Maps required some mathematical basis and engagement of astronomers, mathematicians, surveyors, artists, engravers, and translators. For example, we owe a debt of gratitude to I. S. Gorlitsky, a translator of the Academy, for many words – Russian variants of the astronomical terminology: sputnik (a satellite), Mlechny Put (the Milky Way), etc. In 1735, the Bureau welcomed Leonhard Euler, a distinguished Swiss mathematician and a member of the Academy. Thanks to cooperation between De L’Isle and Euler, much attention was paid to the mathematical basis of maps and astronomical coordinates for specific points to develop the country’s geodetic control network.

The problem was that De L’Isle received many different maps from different departments and agencies. At some point, he was suspected of copying secret maps of the Russian State. These suspicions turned out to be far from groundless. In 1747, De L’Isle returned to France and secretly took out original and copied maps of the 17th century – first half of the 18th century, including the maps compiled by Peter I’s surveyors, classified source maps of the Second Kamchatka Expedition and other expeditions, notes on journeys, descriptions of voyages, etc. These papers are now available at the Department of Maps and Atlases of the National Library of France.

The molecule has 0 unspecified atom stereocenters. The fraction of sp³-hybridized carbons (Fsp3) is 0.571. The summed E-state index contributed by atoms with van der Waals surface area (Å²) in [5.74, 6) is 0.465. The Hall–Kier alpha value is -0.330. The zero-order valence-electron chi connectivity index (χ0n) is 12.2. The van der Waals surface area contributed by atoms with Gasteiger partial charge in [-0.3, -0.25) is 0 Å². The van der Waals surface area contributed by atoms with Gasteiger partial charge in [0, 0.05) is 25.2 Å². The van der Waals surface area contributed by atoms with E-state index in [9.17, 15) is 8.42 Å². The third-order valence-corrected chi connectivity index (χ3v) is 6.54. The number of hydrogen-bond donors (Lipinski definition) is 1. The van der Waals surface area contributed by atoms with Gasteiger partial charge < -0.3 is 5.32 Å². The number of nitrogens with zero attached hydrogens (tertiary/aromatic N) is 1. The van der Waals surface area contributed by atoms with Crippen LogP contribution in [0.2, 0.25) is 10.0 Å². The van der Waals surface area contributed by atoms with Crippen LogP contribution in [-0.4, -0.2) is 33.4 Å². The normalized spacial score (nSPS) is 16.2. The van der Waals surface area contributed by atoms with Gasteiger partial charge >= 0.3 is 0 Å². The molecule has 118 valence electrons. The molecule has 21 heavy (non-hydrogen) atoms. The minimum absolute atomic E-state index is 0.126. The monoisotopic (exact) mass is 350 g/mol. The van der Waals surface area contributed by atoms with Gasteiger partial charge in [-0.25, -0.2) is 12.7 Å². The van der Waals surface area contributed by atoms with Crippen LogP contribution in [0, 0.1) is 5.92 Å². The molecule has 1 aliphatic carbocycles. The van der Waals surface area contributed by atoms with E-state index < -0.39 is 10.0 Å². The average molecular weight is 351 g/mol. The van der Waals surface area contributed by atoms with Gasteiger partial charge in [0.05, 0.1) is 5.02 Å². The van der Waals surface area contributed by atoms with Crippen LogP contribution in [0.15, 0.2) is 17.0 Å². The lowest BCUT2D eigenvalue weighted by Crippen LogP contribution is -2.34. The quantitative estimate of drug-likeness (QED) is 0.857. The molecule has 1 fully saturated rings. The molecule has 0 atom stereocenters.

— How did the administration of the Academy react?

— Joseph-Nicolas De L’Isle who robbed Russia was stripped off the honorary membership of the Saint Petersburg Academy of Sciences and no longer paid a wage. Instead, however, he received a life pension from Louis XV for bringing from Russia a collection of original secret maps that the French government purchased by the Royal decree.

Portrait of M.V. Lomonosov. Copy of L.S. Miropolsky from the work of G.K. von Prenner 1787 St. Petersburg. MAE RAS. Source: Wikipedia

Portrait of M.V. Lomonosov. Copy of L.S. Miropolsky from the work of G.K. von Prenner 1787 St. Petersburg. MAE RAS. Source: Wikipedia


— We know that the Geographical Department was also headed by Mikhail Vasilievich Lomonosov. How did he influence the development of the Academy’s expeditionary activities?